FOR IMMEDIATE RELEASE
July 18, 2010
MAYOR BLOOMBERG DISCUSSES NEW INVESTMENTS IN TECHNOLOGY, SUSTAINABILITY AND INFRASTRUCTURE TO KEEP NEW YORK CITY MOVING FORWARD IN WEEKLY RADIO ADDRESS
The following is the text of Mayor Bloomberg's weekly radio address as prepared for delivery on 1010 WINS News Radio for Sunday, July 18, 2010
"Good Morning. This is Mayor Mike Bloomberg.
"Last week we got a glimpse of what the future of New York City is going to look like: Electric cars that can be charged in stations throughout the city, water usage that can be checked remotely on your smart phone, and a Number 7 subway line that will travel from Times Square all the way to 34th Street on the Far West Side of Manhattan.
"That's what's ahead for our city - and it's not in the distant future; it's all happening over the next few years. For example, last Monday, the Department of Environmental Protection began rolling out a new system that allows water customers to access their water readings online. By visiting nyc.gov and entering your account number, customers can see how much water they're using in real-time. Homeowners and businesses will be able to access detailed data they've never had before, so they can carefully track exactly when they are using water, identify potential leaks, and look for ways to conserve and save.
"All this is now possible because last year, we began a major effort to replace older water-meter readers throughout the city with new wireless versions that can automatically transmit readings several times each day. It all adds up to simpler bills, easier payments, and potential savings from reduced water consumption. Our Department of Environmental Protection, which oversees our water supply, has already hooked up nearly 50% of paying customers with new wireless meters in their homes and businesses. And we plan to install the rest of the wireless meters by the beginning of 2012.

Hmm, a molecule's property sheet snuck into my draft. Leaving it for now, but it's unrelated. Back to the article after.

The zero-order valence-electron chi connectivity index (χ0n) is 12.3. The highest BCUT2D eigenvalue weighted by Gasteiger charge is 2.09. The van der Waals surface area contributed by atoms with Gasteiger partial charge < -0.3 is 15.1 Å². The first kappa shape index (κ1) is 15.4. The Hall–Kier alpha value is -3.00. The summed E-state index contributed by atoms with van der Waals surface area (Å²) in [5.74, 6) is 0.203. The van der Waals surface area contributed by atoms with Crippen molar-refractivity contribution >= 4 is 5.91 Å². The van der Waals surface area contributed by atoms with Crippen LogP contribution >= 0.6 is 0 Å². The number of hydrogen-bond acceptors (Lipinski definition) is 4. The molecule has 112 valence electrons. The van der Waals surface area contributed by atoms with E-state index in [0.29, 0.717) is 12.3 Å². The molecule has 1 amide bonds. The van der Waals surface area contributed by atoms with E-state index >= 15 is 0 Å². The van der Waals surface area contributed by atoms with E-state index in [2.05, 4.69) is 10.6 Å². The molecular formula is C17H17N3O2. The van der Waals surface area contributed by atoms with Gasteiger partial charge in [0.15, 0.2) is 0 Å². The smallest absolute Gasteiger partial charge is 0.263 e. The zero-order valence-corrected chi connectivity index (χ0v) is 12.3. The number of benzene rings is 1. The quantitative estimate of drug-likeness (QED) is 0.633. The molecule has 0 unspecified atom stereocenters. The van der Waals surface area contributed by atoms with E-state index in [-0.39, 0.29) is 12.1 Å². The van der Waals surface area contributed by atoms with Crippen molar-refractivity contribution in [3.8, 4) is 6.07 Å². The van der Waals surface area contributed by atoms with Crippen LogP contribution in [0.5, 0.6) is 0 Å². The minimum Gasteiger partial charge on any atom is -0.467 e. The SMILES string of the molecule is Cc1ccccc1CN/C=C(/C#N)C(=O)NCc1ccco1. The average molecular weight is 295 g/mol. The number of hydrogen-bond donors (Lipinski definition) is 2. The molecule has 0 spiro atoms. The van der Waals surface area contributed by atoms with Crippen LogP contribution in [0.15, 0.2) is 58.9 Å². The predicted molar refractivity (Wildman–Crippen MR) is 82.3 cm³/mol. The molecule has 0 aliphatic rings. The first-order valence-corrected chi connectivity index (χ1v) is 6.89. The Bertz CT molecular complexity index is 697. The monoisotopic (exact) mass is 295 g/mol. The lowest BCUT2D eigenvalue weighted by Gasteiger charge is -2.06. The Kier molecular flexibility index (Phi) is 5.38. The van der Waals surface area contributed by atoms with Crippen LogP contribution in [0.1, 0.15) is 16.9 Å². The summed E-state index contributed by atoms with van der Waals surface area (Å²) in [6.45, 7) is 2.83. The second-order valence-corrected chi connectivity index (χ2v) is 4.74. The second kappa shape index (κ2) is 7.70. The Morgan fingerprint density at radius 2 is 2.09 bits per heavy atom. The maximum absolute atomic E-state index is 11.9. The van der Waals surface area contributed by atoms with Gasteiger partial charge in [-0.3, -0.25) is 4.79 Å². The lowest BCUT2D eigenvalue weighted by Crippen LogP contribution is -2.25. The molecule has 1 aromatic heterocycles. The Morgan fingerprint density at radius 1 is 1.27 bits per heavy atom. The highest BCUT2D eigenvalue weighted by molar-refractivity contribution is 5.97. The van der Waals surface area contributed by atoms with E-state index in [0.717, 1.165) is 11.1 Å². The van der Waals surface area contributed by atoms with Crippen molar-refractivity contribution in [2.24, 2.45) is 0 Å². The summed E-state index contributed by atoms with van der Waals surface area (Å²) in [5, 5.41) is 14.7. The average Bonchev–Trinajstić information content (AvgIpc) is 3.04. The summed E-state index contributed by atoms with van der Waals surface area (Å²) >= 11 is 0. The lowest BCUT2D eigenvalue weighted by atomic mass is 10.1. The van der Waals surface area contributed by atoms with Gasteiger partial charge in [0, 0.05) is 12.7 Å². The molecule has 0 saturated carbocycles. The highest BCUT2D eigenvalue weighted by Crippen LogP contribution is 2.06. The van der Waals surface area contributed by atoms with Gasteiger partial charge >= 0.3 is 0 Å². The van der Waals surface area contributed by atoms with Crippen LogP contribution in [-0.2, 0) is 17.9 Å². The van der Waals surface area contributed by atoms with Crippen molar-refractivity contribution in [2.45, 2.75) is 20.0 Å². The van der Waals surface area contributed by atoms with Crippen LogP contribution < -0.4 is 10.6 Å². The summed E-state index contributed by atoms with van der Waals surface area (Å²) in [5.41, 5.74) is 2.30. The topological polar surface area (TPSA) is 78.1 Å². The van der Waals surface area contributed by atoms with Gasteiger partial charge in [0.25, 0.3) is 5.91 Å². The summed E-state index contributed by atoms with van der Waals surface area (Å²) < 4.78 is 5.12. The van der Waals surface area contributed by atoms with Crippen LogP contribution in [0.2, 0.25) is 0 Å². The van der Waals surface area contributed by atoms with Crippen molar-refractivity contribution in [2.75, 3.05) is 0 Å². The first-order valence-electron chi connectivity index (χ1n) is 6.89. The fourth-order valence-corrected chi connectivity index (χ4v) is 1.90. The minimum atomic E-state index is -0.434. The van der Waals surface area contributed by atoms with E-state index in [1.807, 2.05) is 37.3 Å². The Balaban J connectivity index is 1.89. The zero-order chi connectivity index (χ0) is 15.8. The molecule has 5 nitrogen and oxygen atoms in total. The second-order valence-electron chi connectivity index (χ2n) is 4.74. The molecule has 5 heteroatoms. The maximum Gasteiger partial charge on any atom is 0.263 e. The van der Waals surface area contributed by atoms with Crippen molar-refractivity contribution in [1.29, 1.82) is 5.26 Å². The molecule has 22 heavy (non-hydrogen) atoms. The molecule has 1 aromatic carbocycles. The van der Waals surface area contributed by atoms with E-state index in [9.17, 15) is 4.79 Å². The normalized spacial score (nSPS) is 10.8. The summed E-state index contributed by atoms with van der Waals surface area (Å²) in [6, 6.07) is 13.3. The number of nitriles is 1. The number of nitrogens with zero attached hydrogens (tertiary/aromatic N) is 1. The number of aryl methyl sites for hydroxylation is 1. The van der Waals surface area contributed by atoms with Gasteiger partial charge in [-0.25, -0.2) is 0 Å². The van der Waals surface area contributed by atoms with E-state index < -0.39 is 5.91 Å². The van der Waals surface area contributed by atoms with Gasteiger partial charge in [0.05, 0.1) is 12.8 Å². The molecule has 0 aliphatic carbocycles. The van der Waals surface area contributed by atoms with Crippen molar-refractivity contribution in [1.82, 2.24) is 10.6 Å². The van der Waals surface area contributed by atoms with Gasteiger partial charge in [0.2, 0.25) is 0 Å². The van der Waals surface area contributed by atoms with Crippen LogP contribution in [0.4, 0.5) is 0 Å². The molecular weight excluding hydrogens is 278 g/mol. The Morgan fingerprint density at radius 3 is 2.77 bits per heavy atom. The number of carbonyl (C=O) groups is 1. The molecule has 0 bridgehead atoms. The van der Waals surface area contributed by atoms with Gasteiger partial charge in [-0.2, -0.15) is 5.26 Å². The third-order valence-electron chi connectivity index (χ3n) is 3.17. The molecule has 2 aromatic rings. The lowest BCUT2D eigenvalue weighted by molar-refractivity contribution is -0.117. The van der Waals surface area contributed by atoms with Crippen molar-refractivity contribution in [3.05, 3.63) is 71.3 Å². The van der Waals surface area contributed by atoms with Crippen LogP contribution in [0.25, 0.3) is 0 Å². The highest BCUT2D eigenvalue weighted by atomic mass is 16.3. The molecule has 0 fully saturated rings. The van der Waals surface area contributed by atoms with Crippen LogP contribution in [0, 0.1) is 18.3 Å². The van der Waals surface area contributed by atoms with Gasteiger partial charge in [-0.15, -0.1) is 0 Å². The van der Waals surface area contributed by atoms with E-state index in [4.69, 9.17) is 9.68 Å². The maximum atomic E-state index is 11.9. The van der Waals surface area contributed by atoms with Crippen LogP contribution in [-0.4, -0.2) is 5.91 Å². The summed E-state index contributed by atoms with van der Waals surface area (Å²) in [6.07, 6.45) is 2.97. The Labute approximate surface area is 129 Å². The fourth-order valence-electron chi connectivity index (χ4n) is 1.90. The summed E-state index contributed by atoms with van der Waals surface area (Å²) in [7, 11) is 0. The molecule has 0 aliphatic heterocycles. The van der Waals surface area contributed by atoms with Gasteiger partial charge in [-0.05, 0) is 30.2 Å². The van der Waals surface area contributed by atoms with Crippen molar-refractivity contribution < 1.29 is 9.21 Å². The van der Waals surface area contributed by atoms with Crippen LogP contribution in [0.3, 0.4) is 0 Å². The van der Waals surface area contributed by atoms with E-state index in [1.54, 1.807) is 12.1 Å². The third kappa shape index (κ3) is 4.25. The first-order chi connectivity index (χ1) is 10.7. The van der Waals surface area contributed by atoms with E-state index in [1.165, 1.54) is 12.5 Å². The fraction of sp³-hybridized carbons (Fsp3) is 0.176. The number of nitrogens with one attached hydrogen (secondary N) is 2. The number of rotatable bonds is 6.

"We're also making New York City a hot spot for electric cars. Last year, we conducted a study that explored what we could do promote the use of electric vehicles, which have environmental benefits for our city and economic benefits for drivers. One recommendation was to establish a network of charging stations, because without them, people won't start buying electric cars. Now we're taking that idea and running with it. Working together with a private company that received $15 million in stimulus funding from the U.S. Department of Energy, we're going to install 100 charging stations throughout New York City. We've already installed the very first one at a parking facility on 9th Avenue and 36th Street in Manhattan, and the rest of the publicly-accessible charging stations will be up and running at other locations by early next year. Cars are a part of our daily life - but that doesn't mean they can't also be part of our solution to create a more sustainable city.
"We're also working to expand our subway system, and last week we made some major progress there, too. After 13 months of toiling and churning underground, the tunnel boring machines that have been blazing the path for the Number 7 subway extension finally finished their work. With the tunneling now complete, we are one step closer to running the Number 7 train all the way to the 34th Street station on the Far West Side. The Number 7 train extension is a great investment in our city's future, and one that will continue to pay big dividends in the form of new jobs, housing, and open space, not to mention the revenues generated from the development of the Hudson Yards area.
"Mayor Ed Koch once declared that 'New York City is the place where the future comes to audition.' And I think that last week we proved that to be true. Because of the smart investments we've made, the future is coming here - first - and it's very bright."
"This is Mayor Mike Bloomberg. Thanks for listening."
Stu Loeser (212) 788-2958